The otter features in an ancient shamanic Welsh tale. The sorceress Ceridwen left young Gwion to guard her cauldron, but he tasted the draught by accident and gained knowledge of all things. He transformed into a hare to escape her wrath, but she pursued him as a hound. When he plunged into the river as a salmon, Ceridwen became an otter to continue her pursuit. Gwion was eventually reborn as the great bard, Taliesin.
In Celtic and other folklore the otter is often characterized as a friendly and helpful creature, and is given the name ‘water dog’, alluding to these qualities. In the Irish story The Voyage of Maelduin, otters on the Island of Otter bring the sailors salmon to eat, and the Voyage of Brendan tells of how an otter performed this service for a hermit, even collecting firewood for him! St. Cuthbert is the patron saint of otters, and after standing waist-deep in the North Sea during his nightly prayer vigils, two otters would come and warm his feet with their breath and dry them with their fur.
Bizarrely, there was debate among Celtic clerics as to whether otter flesh was fish or meat, determining whether of not it could be eaten at Lent; and the Carthusian monks of Dijon, who were forbidden to eat meat, ate otter as they classed it as a fish!In Norse mythology, the mischievous god Loki killed the dwarf Otr while the latter was in the form of an otter. The dwarves were furious, and demanded compensation from the gods who gave them the otter skin filled with gold. In ancient Persia the otter (again known as the ‘water dog’), was esteemed above all other animals, and a severe penalty was imposed on anyone who killed one.
This popular mammal also features in more recent literature. Otter in Kenneth Graham’s Wind in the Willows is an affable character, with a particularly adventurous son. The moving tale Tarka the Otter by Henry Williamson follows the life of an otter in the rivers of North Devon, and Gavin Maxwell’s Ring of Bright Water recounts the touching, funny and tragic true story of his friendship with otters, giving a lyrical portrayal of their intelligence and irrepressible playfulness.
Human admiration for this animal is perhaps best expressed in the words of the American naturalist, Ernest Thompson Seton: “…the joyful, keen and fearless otter; mild and loving to his own kind, and gentle with his neighbor of the stream; full of play and gladness in his life, full of courage in his stress; ideal in his home, steadfast in death; the noblest little soul that ever went four-footed through the woods.” Source
For what reason is gold called Otter’s Wergild?
Finnish Mythology: Hillervo the goddess of otters, her partner was Juoletar. Hillervo lived near rapid waters, streams and fountains
The Northern Lights (Aurora Borealis) is a phenomenon I have always been fascinated ever since I was a child. having the opportunity to see them twice in my life was truly a magical experience to say the least. What really makes them all the better is the folklore of the people living throughout the lands where they can be seen. From tales of Gods and Goddesses, mystical beings and more including how they even influenced rituals of native cultures. With that said I hope you enjoy the vast amount of resources below that truly capture how magical and influential the Northern Lights are.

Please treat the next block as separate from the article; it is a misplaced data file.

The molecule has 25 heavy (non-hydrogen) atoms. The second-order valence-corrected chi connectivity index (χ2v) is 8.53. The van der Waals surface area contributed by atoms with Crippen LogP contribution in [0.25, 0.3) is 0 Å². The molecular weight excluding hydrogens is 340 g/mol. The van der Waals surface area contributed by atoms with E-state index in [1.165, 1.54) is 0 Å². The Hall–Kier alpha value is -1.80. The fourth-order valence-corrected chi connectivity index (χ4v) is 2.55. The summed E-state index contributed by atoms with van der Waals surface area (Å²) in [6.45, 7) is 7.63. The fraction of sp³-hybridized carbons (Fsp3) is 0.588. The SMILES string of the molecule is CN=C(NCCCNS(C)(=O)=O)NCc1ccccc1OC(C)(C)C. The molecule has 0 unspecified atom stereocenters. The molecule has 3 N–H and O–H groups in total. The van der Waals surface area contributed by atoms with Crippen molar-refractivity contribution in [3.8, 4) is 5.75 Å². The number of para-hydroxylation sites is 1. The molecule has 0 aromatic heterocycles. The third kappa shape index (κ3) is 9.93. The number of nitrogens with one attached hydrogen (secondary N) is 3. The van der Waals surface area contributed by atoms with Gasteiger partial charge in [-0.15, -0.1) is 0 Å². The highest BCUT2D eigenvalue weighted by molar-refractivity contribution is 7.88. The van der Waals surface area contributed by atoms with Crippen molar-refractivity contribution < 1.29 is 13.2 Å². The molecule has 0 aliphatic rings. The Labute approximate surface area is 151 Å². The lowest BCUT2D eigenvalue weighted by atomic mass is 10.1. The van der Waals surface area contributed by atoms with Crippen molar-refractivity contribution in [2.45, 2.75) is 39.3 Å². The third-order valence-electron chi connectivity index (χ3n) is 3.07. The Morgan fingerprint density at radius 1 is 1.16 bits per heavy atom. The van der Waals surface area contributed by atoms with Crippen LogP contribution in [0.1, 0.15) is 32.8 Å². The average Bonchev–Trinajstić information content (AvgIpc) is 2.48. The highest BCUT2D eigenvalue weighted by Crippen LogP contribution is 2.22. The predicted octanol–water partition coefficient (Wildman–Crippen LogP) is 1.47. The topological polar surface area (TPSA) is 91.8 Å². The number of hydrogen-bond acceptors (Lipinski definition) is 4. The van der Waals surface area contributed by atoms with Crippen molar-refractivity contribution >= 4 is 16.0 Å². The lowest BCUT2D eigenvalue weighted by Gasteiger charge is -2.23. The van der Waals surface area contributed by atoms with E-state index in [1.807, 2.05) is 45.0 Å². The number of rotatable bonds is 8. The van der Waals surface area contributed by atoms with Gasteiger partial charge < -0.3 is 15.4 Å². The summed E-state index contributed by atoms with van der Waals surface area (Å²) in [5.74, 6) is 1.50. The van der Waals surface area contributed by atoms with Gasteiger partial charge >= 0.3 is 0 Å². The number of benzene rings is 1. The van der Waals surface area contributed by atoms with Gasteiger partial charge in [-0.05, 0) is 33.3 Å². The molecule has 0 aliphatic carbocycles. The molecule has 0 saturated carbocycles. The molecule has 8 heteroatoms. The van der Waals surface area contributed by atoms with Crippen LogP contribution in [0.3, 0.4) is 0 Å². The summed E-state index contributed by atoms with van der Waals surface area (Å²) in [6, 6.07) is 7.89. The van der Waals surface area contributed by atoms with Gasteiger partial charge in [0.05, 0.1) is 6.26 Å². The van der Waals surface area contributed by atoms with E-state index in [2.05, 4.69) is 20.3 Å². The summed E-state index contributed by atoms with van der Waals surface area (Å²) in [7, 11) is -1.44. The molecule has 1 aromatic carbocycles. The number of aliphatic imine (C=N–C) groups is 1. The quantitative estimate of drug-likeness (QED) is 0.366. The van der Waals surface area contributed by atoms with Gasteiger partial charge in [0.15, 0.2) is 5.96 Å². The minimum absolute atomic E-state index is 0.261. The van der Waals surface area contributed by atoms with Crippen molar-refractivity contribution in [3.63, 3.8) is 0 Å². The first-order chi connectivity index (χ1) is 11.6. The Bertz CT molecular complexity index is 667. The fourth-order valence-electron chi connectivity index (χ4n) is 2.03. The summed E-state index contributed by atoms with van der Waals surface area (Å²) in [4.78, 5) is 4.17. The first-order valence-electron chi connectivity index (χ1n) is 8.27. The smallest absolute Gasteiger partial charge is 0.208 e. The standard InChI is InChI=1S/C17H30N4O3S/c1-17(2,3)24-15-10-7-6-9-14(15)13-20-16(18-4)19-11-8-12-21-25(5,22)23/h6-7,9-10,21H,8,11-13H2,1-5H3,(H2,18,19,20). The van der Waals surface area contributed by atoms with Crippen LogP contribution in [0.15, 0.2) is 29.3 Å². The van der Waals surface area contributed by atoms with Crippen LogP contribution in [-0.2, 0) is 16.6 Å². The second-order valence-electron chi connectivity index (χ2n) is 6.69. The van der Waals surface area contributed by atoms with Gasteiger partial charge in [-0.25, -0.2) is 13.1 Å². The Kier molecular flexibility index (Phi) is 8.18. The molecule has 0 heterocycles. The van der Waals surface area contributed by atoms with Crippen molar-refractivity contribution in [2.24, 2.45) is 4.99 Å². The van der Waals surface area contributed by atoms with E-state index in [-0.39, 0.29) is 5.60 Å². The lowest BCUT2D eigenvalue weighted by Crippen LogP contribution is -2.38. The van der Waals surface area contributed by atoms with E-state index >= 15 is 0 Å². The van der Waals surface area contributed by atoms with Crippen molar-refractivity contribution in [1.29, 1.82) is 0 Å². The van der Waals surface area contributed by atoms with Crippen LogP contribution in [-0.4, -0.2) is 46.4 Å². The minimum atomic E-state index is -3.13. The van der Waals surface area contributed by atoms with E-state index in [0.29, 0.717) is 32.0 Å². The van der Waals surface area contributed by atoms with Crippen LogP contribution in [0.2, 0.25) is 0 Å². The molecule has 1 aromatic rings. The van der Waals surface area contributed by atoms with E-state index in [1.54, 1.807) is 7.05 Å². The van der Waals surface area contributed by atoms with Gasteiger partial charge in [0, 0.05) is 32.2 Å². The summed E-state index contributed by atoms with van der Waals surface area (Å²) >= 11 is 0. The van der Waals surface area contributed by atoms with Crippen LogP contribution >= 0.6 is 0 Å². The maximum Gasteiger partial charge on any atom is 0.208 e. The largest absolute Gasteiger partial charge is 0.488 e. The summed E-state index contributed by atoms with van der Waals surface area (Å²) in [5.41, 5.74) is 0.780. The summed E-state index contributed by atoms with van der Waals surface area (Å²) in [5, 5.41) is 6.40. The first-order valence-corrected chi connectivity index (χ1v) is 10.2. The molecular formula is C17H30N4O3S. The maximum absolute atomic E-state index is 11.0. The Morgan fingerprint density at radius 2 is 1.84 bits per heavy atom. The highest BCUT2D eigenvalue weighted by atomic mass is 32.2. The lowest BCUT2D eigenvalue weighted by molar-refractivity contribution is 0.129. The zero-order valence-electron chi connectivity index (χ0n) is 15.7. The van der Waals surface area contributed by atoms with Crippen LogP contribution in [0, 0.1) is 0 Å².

The Vikings and the Northern Lights Bridge
by Lyonel Perabo
The Vikings never wrote books, but their descendants produced thousands of manuscripts during the middle-ages. However, within this corpus, only one sure mention of Northern Lights exists: in the Norwegian Konungs Skuggsjá (“The King’s Mirror”), written around 1250. The text’s author describes the Aurora as appearing only around Greenland and doesn’t mention any traditional stories about it. Other sources, this time of mythological nature do, however mention an intriguingly similar phenomenon.
The Bridge of the Gods, Bivröst (“Moving Way” in Old Norse) is mentioned in Snorri Sturluson’s Prose Edda, written around 1220 and in the Poetic Edda which is probably much older. In Snorri’s account, Bivröst/Bifraust is described as such:
Gvðín gerþu bru af iorþu til himins, er heitir Bifravst: “The gods made a bridge from earth to the heavens which is called Bifravst”
Later, Bivröst is said to be covered with flames and having three colors. Bivröst also appears in the Poetic Edda which carries numerous myths from Scandinavia’s Pagan past. In Grímnismál (“Grímnir’s sayings”) Odin gives it two names, the burning Ásbrú (“God-Bridge”) and Bilröst (“Unstable Way”). In Fáfnismál (“Fafnir’s sayings”), the dragon Fafnir, mentions Bilröst and its destruction before the Ragnarök battle. Lastly, Bilröst appears in Helgakviða Hundingsbana II (“Helgi Hundingsbane’s Second Poem”) where it is crossed by a dead warrior and is named Rodnar brautir (“reddened ways”).
Continue reading here: